We have a large population of law enforcement officials and correction officers residing in Cumberland County because of the many prisons located here. Remember, Cumberland County houses more than one-half of all the prisoners in the entire state. We also have persons with domestic violence protection orders as well. Many, if not the vast majority, of these people, law enforcement officials, correction officers and victims of domestic violence, have unlisted phone numbers in order to maintain control not only over who calls them, but to avoid having their addresses published in phone books. My opponent has to remember that many of the recorded land records have people’s home addresses. If we were to make our land records available on the Internet, these people would have their home addresses disclosed on the Internet and easily available.
I am aware that this information can be obtained otherwise, but having to come to the courthouse, or pay a third party, may be enough to discourage some abuse. If I can help a law enforcement officer, a corrections officer or a victim of domestic violence maintain their privacy and thus their safety and the safety of their families, I think that is a good thing to do no matter what my opponent thinks.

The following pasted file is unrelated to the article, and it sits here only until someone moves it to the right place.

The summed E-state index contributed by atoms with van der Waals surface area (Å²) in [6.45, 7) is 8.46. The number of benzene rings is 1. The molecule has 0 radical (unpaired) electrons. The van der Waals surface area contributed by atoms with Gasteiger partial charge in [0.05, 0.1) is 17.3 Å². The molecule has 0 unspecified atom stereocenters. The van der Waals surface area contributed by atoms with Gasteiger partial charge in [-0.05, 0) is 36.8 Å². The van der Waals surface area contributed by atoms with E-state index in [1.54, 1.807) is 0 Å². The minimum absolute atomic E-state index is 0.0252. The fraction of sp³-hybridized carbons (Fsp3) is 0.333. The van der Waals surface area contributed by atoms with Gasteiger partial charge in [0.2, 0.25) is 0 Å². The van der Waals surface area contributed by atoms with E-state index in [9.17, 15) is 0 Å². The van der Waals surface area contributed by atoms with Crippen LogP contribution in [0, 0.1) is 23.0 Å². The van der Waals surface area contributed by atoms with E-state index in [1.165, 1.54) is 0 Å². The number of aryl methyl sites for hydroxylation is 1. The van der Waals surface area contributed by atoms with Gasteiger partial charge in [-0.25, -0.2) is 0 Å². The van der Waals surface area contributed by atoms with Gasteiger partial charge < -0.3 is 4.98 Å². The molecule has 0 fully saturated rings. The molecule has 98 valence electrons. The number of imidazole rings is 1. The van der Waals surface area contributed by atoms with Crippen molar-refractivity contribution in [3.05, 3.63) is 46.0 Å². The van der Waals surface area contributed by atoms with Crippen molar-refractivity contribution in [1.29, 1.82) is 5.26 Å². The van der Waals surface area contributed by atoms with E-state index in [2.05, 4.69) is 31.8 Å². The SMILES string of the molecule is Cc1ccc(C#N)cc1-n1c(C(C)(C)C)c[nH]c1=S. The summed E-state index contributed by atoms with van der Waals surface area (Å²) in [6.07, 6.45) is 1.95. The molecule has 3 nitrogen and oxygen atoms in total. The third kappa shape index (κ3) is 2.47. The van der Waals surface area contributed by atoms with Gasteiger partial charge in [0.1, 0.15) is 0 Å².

My staff already receives many phone calls each month from citizens complaining about their land transaction being published in the local newspapers. Most feel that it is a violation of their privacy and are upset by it. While I can’t control what the newspapers do, I can control what my office does. While the land records are “public” records, they still contain sensitive information. If you have a valid need for these records, copies can be obtained readily in the Clerk’s Office or obtained through widely available commercial channels, such as title companies. Here’s the bottom line to you, the person reading this: When was the last time you had to obtain a copy of a recorded land record that wasn’t being obtained for you by a title company? My guess is never. Putting these records on the Internet would not help you.